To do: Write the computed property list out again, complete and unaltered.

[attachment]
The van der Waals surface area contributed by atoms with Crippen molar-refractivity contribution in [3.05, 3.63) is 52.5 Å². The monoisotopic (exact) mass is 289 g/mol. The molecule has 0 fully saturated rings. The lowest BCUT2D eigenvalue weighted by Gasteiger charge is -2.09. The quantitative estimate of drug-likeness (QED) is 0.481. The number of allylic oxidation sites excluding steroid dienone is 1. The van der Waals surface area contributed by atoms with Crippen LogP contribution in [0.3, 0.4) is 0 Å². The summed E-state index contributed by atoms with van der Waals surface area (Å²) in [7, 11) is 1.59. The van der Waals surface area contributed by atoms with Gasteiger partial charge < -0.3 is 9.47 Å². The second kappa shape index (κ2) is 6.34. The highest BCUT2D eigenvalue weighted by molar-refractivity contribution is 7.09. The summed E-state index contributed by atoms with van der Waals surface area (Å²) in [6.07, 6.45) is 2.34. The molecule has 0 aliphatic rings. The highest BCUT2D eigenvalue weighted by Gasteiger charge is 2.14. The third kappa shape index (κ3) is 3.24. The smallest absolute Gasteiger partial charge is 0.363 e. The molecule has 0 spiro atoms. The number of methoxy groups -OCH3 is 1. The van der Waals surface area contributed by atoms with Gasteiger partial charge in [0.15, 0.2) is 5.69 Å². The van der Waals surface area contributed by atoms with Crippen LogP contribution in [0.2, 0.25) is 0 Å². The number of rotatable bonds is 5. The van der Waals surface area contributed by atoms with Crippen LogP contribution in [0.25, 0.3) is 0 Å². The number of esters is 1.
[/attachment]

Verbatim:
The van der Waals surface area contributed by atoms with Crippen molar-refractivity contribution in [3.05, 3.63) is 52.5 Å². The monoisotopic (exact) mass is 289 g/mol. The molecule has 0 fully saturated rings. The lowest BCUT2D eigenvalue weighted by Gasteiger charge is -2.09. The quantitative estimate of drug-likeness (QED) is 0.481. The number of allylic oxidation sites excluding steroid dienone is 1. The van der Waals surface area contributed by atoms with Crippen LogP contribution in [0.3, 0.4) is 0 Å². The summed E-state index contributed by atoms with van der Waals surface area (Å²) in [7, 11) is 1.59. The van der Waals surface area contributed by atoms with Gasteiger partial charge < -0.3 is 9.47 Å². The second kappa shape index (κ2) is 6.34. The highest BCUT2D eigenvalue weighted by molar-refractivity contribution is 7.09. The summed E-state index contributed by atoms with van der Waals surface area (Å²) in [6.07, 6.45) is 2.34. The molecule has 0 aliphatic rings. The highest BCUT2D eigenvalue weighted by Gasteiger charge is 2.14. The third kappa shape index (κ3) is 3.24. The smallest absolute Gasteiger partial charge is 0.363 e. The molecule has 0 spiro atoms. The number of methoxy groups -OCH3 is 1. The van der Waals surface area contributed by atoms with Gasteiger partial charge in [0.15, 0.2) is 5.69 Å². The van der Waals surface area contributed by atoms with Crippen LogP contribution in [0.2, 0.25) is 0 Å². The number of rotatable bonds is 5. The van der Waals surface area contributed by atoms with Crippen LogP contribution in [0.25, 0.3) is 0 Å². The number of esters is 1.